Review of Winter in Wartime

Winter in Wartime
by Jan Terlouw; trans. from Dutch by Laura Watkinson
Intermediate    NYRB    220 pp.    g
Paper ed.  978-1-68137-426-0    $12.99
e-book ed.  978-1-68137-427-7    $9.99

In a village in the Netherlands, in the winter of 1944–45, teen Michiel van Beusekom becomes involved in anti-Nazi resistance activities — hiding and feeding a wounded British airman, smuggling two Jewish men out of the area — all the while knowing that someone in the village is betraying the cause. The pace is fast; the action is riveting; the mystery of the traitor’s identity is compelling. But this is no “adventure novel”: it’s about war and fear and deprivation, told from personal experience (the book is based on the author’s own boyhood). As such, it has a strong anti-war message: “Don’t be fooled, Michiel, by the romance of war, heroism, sacrifice, excitement, adventure. War means injuries, grief, torture, imprisonment, hunger, hardship, injustice. There’s nothing romantic about it.” First published in 1973, this Dutch classic has been in print in Holland continuously since its publication — and deservedly so.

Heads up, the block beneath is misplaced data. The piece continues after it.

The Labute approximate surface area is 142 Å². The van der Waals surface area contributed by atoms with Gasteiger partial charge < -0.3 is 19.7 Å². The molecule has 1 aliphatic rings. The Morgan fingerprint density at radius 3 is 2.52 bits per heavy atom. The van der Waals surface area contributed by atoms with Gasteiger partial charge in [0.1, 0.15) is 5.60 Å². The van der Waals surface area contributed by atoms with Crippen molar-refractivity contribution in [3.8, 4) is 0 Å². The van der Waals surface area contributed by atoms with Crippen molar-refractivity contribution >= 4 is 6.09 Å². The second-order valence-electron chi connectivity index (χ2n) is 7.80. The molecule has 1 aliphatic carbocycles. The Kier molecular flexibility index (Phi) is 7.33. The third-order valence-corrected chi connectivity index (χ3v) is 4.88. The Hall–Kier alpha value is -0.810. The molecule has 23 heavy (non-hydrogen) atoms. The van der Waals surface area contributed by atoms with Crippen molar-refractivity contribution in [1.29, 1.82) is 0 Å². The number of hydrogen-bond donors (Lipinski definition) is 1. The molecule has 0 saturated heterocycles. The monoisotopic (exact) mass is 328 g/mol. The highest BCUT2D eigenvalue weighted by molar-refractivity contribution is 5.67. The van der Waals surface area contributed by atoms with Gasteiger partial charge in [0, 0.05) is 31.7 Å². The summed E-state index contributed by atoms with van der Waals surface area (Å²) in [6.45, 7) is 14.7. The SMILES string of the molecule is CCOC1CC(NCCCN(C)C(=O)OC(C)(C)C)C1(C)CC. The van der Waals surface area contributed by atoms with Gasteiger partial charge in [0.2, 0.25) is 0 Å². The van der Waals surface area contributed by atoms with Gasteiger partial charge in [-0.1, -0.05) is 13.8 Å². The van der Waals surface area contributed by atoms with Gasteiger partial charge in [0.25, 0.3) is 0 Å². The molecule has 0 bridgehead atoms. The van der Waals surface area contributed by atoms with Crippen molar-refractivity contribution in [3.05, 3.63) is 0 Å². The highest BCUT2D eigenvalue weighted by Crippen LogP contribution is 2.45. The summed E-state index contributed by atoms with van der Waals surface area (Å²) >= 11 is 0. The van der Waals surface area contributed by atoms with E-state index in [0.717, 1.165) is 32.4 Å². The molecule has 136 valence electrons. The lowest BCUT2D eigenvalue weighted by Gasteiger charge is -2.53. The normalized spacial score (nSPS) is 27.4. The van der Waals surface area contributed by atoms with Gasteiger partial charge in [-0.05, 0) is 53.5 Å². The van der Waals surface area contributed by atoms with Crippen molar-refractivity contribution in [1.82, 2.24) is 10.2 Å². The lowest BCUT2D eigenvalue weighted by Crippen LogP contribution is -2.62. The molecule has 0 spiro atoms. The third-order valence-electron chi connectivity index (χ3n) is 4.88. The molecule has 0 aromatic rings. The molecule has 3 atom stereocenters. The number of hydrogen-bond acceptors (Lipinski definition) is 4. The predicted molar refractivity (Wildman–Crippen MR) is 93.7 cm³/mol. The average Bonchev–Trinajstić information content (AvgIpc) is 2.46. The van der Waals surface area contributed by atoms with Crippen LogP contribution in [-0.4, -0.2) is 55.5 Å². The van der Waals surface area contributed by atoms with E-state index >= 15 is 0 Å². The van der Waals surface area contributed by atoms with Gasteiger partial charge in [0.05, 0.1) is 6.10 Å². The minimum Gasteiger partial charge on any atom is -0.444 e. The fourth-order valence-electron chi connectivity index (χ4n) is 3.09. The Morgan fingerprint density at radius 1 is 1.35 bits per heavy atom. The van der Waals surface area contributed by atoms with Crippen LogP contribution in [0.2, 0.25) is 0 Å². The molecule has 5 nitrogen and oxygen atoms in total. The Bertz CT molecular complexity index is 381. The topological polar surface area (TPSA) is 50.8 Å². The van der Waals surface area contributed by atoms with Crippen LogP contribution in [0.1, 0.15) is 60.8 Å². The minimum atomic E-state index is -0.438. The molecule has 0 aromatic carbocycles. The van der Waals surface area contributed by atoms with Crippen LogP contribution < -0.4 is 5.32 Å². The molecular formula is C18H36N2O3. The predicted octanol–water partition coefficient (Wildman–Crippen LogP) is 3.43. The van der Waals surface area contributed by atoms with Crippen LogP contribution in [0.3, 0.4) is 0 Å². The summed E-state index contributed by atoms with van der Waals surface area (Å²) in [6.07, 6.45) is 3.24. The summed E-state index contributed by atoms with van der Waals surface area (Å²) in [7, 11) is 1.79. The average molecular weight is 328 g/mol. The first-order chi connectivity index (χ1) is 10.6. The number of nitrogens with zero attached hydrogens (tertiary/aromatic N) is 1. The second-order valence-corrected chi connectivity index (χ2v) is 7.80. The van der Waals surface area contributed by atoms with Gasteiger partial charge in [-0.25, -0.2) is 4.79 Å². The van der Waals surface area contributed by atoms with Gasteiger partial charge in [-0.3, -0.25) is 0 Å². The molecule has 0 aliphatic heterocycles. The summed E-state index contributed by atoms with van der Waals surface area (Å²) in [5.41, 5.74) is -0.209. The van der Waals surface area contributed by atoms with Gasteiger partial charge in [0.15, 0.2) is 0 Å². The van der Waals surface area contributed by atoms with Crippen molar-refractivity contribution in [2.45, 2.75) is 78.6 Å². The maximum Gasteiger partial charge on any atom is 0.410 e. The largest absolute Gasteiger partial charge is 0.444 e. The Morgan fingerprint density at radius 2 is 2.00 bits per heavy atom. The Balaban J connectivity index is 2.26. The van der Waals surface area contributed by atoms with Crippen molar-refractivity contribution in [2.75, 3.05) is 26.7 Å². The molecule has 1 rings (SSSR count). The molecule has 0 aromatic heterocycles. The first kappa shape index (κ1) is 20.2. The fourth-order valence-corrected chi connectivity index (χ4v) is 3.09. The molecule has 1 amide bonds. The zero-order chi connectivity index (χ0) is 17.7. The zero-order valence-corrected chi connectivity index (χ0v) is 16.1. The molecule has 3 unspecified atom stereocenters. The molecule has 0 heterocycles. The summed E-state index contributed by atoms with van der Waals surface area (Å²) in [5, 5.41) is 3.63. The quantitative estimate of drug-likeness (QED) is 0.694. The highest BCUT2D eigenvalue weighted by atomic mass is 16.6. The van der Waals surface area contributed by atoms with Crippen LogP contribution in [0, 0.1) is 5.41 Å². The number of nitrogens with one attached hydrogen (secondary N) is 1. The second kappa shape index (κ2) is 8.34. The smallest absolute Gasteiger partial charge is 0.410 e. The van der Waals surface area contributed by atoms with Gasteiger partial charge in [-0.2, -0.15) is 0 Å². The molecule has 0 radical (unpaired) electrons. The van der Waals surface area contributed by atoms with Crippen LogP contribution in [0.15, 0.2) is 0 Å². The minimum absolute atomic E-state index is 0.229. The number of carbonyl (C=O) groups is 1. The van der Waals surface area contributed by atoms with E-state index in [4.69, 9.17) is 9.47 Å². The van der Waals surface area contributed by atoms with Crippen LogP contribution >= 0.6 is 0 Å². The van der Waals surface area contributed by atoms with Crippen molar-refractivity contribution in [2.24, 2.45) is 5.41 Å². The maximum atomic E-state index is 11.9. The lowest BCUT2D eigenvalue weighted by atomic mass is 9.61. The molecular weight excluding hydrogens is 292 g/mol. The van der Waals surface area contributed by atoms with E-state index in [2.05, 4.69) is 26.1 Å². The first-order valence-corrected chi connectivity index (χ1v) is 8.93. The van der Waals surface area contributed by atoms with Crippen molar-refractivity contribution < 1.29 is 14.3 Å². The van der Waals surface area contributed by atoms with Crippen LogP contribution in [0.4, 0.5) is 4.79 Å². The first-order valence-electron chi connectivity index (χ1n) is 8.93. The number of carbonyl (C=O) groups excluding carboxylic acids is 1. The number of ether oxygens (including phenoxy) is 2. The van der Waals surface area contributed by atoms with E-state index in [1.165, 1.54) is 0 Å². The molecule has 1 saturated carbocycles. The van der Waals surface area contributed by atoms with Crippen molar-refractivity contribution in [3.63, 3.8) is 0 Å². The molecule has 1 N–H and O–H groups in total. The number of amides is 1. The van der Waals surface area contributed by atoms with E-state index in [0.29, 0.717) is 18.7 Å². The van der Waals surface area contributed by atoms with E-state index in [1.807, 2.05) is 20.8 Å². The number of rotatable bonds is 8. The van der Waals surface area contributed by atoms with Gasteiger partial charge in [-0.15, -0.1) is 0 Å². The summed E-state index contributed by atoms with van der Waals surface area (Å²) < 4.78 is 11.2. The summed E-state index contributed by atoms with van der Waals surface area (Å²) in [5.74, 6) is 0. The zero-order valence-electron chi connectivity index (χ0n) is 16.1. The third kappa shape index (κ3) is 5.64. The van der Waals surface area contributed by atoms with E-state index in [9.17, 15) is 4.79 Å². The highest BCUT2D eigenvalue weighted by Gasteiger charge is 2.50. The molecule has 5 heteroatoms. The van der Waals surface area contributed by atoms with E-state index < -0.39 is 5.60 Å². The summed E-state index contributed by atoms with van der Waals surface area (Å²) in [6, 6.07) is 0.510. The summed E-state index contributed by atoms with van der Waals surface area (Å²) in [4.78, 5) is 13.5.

From the July/August 2020 issue of The Horn Book Magazine.

Martha V. Parravano
Martha V. Parravano
Martha V. Parravano is book review editor of The Horn Book, Inc., and co-author of the Calling Caldecott blog.

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